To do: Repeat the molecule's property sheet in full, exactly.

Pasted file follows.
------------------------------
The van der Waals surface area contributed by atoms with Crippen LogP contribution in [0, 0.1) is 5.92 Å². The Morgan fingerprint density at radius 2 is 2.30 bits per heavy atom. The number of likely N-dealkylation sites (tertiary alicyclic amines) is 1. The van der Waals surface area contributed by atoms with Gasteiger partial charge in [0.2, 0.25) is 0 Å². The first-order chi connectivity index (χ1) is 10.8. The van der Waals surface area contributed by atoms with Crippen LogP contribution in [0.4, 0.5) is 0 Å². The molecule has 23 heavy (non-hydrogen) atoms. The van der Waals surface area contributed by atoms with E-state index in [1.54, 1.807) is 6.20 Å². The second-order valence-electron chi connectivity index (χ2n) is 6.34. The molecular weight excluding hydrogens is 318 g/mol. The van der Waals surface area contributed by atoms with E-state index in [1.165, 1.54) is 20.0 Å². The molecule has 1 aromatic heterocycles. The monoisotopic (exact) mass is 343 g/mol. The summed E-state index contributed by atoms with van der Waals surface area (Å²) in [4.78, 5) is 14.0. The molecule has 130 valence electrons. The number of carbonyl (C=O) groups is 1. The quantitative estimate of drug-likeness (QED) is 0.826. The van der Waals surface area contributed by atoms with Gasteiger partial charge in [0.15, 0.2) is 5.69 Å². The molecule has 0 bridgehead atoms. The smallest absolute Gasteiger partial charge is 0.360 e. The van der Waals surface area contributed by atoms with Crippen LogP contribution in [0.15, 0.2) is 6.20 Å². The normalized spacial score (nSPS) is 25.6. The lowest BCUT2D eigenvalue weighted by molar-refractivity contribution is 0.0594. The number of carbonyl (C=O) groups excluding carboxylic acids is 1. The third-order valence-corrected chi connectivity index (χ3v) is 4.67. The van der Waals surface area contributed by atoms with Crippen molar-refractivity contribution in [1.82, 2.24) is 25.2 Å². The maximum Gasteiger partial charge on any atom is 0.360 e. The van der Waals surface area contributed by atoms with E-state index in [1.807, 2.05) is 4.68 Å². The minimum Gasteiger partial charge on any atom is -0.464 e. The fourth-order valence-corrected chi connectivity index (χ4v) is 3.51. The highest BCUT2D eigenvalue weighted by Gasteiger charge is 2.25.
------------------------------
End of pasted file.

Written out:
The van der Waals surface area contributed by atoms with Crippen LogP contribution in [0, 0.1) is 5.92 Å². The Morgan fingerprint density at radius 2 is 2.30 bits per heavy atom. The number of likely N-dealkylation sites (tertiary alicyclic amines) is 1. The van der Waals surface area contributed by atoms with Gasteiger partial charge in [0.2, 0.25) is 0 Å². The first-order chi connectivity index (χ1) is 10.8. The van der Waals surface area contributed by atoms with Crippen LogP contribution in [0.4, 0.5) is 0 Å². The molecule has 23 heavy (non-hydrogen) atoms. The van der Waals surface area contributed by atoms with E-state index in [1.54, 1.807) is 6.20 Å². The second-order valence-electron chi connectivity index (χ2n) is 6.34. The molecular weight excluding hydrogens is 318 g/mol. The van der Waals surface area contributed by atoms with E-state index in [1.165, 1.54) is 20.0 Å². The molecule has 1 aromatic heterocycles. The monoisotopic (exact) mass is 343 g/mol. The summed E-state index contributed by atoms with van der Waals surface area (Å²) in [4.78, 5) is 14.0. The molecule has 130 valence electrons. The number of carbonyl (C=O) groups is 1. The quantitative estimate of drug-likeness (QED) is 0.826. The van der Waals surface area contributed by atoms with Gasteiger partial charge in [0.15, 0.2) is 5.69 Å². The molecule has 0 bridgehead atoms. The smallest absolute Gasteiger partial charge is 0.360 e. The van der Waals surface area contributed by atoms with Crippen LogP contribution in [0.15, 0.2) is 6.20 Å². The normalized spacial score (nSPS) is 25.6. The lowest BCUT2D eigenvalue weighted by molar-refractivity contribution is 0.0594. The number of carbonyl (C=O) groups excluding carboxylic acids is 1. The third-order valence-corrected chi connectivity index (χ3v) is 4.67. The van der Waals surface area contributed by atoms with Crippen molar-refractivity contribution in [1.82, 2.24) is 25.2 Å². The maximum Gasteiger partial charge on any atom is 0.360 e. The van der Waals surface area contributed by atoms with E-state index in [1.807, 2.05) is 4.68 Å². The minimum Gasteiger partial charge on any atom is -0.464 e. The fourth-order valence-corrected chi connectivity index (χ4v) is 3.51. The highest BCUT2D eigenvalue weighted by Gasteiger charge is 2.25.